A couple weeks ago, I was sitting in traffic on my way home from work (yay for living in Atlanta). I was just minding my own business, enjoying my jam session to Taylor Swift, when I looked to my right and noticed something.
There was a couple, seemingly married, sitting at a table outside a local restaurant. The weather was great, perfect for an evening out. Their dog was chilling out underneath the table as they casually sipped on some sweet tea. It looked like the picture-perfect date night.
Except for one thing.
They were both on their phones.
I sat at the red light next to the restaurant for two or three rotations. Not once during those few minutes did this couple even look up at each other, much less actually put their phones down. In fact, I don’t recall seeing them even talk to each other. They just sat there in silence, seeming perfectly content with staring at a screen instead of engaging with each other.
I’m sorry, but that just doesn’t seem right to me.
When did it become acceptable to pay more attention to your phone than to your dinner date?
I remembered the time I went out with a new guy during freshman year of college. It was our first date, so you’d think it'd be common courtesy to be pretty attentive, but no, not this guy. He walked in the door talking on his phone. He scrolled through social media while we waited in line to order, barely taking the time to look up. He was texting other people throughout the entire meal, and in between texts, he was browsing through Twitter. I cut the dinner short and made up an excuse to leave because I was so annoyed.
Unfortunately, I’m sure that guy isn’t the only one who’s ever done that. I know I’m guilty of the same thing. Maybe not on a date, but I know I’ve done that in plenty of other scenarios.
I recently went out to dinner with my family. At one point during the meal, my mom pointed out that she, my dad, my brother, my sister, my sister's boyfriend and I were all looking at our phones and no one was talking. We all looked up and kind of laughed, but the more I thought about it, the sadder I became that this situation has become a societal norm.
Our phones have become our crutch. Whenever there’s silence, we pick up the phone and start scrolling, searching for anything that will rescue us from even the slightest ounce of discomfort.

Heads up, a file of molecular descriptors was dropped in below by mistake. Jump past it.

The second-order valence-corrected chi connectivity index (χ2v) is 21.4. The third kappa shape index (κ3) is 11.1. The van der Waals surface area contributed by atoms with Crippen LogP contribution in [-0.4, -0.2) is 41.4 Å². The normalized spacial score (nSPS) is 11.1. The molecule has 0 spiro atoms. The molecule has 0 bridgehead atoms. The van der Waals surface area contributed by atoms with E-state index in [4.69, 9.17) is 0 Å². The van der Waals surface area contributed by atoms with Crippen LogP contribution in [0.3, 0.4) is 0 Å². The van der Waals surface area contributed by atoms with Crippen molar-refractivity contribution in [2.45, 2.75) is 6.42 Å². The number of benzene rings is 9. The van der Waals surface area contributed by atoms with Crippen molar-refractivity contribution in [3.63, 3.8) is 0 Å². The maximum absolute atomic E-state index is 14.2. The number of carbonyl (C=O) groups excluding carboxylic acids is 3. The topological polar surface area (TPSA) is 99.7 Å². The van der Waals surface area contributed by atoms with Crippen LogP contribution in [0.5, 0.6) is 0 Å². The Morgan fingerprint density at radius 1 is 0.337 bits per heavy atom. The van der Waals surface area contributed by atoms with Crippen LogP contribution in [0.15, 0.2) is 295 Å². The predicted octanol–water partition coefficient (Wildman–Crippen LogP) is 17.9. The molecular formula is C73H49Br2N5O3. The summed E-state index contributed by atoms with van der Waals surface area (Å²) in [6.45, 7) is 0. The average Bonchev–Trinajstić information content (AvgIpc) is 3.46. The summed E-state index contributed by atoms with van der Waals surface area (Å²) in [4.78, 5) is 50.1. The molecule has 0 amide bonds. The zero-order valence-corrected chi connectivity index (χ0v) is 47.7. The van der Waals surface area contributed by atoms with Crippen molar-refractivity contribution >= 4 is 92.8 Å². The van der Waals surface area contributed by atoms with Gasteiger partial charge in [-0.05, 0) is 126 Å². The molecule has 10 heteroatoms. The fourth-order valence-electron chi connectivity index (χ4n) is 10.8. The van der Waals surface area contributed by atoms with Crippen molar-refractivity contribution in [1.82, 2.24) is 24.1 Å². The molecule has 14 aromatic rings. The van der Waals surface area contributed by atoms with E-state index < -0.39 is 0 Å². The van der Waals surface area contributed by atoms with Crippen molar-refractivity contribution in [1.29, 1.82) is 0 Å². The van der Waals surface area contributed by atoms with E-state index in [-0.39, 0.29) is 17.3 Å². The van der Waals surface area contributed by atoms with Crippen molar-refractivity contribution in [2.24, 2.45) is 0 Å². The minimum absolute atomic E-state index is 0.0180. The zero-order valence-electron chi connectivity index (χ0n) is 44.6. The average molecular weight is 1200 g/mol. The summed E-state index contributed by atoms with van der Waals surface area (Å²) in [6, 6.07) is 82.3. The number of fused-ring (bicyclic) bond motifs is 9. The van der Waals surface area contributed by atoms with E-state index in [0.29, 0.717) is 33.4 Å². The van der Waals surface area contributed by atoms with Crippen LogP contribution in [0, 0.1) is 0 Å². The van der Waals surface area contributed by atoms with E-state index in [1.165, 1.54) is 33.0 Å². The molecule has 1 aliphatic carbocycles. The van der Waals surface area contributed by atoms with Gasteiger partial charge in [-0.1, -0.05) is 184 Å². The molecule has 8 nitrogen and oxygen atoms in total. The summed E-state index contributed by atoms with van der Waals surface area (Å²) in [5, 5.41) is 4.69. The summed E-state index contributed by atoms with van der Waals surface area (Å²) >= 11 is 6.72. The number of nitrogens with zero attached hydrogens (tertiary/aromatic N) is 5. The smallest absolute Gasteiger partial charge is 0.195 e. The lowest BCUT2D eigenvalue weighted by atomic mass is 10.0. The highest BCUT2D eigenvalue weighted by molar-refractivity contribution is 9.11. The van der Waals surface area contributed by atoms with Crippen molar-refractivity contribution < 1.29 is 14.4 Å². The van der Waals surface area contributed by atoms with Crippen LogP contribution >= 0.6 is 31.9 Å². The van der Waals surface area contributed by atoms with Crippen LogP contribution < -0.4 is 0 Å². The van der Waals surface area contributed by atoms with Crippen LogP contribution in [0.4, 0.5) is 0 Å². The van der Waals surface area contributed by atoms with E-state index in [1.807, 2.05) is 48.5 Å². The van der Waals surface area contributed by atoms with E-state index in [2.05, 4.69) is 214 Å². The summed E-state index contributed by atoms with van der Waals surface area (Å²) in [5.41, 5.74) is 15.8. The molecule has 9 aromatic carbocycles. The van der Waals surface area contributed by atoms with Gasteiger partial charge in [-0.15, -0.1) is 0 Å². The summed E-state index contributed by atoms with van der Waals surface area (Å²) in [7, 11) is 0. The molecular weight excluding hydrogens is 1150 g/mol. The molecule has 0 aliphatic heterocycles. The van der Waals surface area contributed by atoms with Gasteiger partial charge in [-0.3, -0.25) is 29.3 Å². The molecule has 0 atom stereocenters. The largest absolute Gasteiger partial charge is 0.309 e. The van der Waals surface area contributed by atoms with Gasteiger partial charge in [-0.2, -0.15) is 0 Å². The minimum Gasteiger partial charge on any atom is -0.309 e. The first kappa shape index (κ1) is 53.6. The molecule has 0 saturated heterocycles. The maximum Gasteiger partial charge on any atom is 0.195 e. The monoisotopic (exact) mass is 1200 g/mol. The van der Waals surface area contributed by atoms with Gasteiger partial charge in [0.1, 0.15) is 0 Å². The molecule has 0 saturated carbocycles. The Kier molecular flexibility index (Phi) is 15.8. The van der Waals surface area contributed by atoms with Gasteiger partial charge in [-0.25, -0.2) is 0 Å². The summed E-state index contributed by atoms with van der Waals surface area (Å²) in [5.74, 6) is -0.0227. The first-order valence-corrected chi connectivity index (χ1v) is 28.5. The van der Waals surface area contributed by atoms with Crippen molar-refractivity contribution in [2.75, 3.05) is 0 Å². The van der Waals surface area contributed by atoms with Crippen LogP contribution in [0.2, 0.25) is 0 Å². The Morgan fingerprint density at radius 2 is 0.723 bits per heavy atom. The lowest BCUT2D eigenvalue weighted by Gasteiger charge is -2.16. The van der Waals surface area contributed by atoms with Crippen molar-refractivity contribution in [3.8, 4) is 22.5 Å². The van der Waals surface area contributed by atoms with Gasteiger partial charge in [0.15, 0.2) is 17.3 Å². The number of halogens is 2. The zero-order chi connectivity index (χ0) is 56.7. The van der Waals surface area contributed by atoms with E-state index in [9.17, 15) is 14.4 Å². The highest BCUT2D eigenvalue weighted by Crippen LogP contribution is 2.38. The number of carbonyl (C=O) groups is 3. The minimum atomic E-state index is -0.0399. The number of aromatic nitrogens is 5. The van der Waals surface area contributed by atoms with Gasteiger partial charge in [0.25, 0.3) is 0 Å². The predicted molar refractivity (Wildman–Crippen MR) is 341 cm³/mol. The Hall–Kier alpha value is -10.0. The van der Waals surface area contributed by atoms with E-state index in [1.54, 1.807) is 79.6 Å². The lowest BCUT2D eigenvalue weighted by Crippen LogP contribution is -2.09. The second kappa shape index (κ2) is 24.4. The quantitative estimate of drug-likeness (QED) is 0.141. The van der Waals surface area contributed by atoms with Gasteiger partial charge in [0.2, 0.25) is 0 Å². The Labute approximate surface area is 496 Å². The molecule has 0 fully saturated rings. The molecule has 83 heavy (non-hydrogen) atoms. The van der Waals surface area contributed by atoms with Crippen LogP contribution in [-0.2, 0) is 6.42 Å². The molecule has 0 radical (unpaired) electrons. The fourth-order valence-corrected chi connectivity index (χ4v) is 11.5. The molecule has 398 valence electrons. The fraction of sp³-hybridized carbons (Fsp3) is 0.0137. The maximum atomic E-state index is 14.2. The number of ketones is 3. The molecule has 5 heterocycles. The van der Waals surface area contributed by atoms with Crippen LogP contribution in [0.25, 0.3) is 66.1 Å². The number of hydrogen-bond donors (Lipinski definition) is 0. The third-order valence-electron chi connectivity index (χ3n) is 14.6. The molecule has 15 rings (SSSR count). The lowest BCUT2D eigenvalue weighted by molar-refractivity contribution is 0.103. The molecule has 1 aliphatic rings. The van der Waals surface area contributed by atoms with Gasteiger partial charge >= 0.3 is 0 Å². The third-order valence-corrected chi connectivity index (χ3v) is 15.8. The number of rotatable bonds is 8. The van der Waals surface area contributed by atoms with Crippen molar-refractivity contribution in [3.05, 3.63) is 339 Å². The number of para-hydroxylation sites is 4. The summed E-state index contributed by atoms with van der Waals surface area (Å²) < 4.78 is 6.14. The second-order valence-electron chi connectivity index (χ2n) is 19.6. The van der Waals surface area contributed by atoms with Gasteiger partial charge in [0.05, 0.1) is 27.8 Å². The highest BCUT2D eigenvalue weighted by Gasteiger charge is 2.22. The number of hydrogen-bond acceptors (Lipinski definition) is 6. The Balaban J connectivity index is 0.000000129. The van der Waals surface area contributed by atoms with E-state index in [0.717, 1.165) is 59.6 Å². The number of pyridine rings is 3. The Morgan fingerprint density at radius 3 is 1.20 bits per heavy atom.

But in our efforts to avoid that awkward silence, we are putting up a wall. We are letting a three-by-six inch aluminum block keep us from meaningful conversation, from laughter, vulnerability and from quality time with the people we really care about. So you may think you’re just checking your social media, but in reality, you’re doing a lot more than that. And is that really what you want?
According to Pacific Standard Magazine, " Newly published research suggests that the mere presence of a cell phone or smartphone can lessen the quality of an in-person conversation, lowering the amount of empathy that is exchanged between friends.”
The article goes on to say that if your phone is visible at all, your attention is divided, regardless of whether or not you’re even looking at the phone.
I don’t know about you, but one of my favorite things in the world is getting to sit down and talk with my friends and family. I love hearing about their lives: their goals and their dreams. I love to laugh with them and ask them questions. I try to do whatever I can to make the most of the time I have with each person, because I want them to know they matter to me. The last thing I want to do is make them think I’m distracted or that whatever is happening on Twitter or Snapchat is more important to me than they are. But whenever I pickup my phone to check it in the middle of lunch, that's exactly what I’m communicating, whether it’s true or not.
All of that is to say, what would it look like if we put our phones away? Even just for an hour while you’re having coffee with a friend or dinner with your parents. How could our relationships grow and benefit if we removed this common distraction and were fully present in our conversations? What would happen if we focused on speaking instead of scrolling?
So, next time you’re out with your friend, your family, your coworker or whoever else, please, for heaven’s sake, put away your phone. Be present. Be attentive. Be free of distractions. Sure, some of your friends’ Insta-stories might expire while your phone is in your pocket, but the investment you’re making in your relationships will last a lifetime.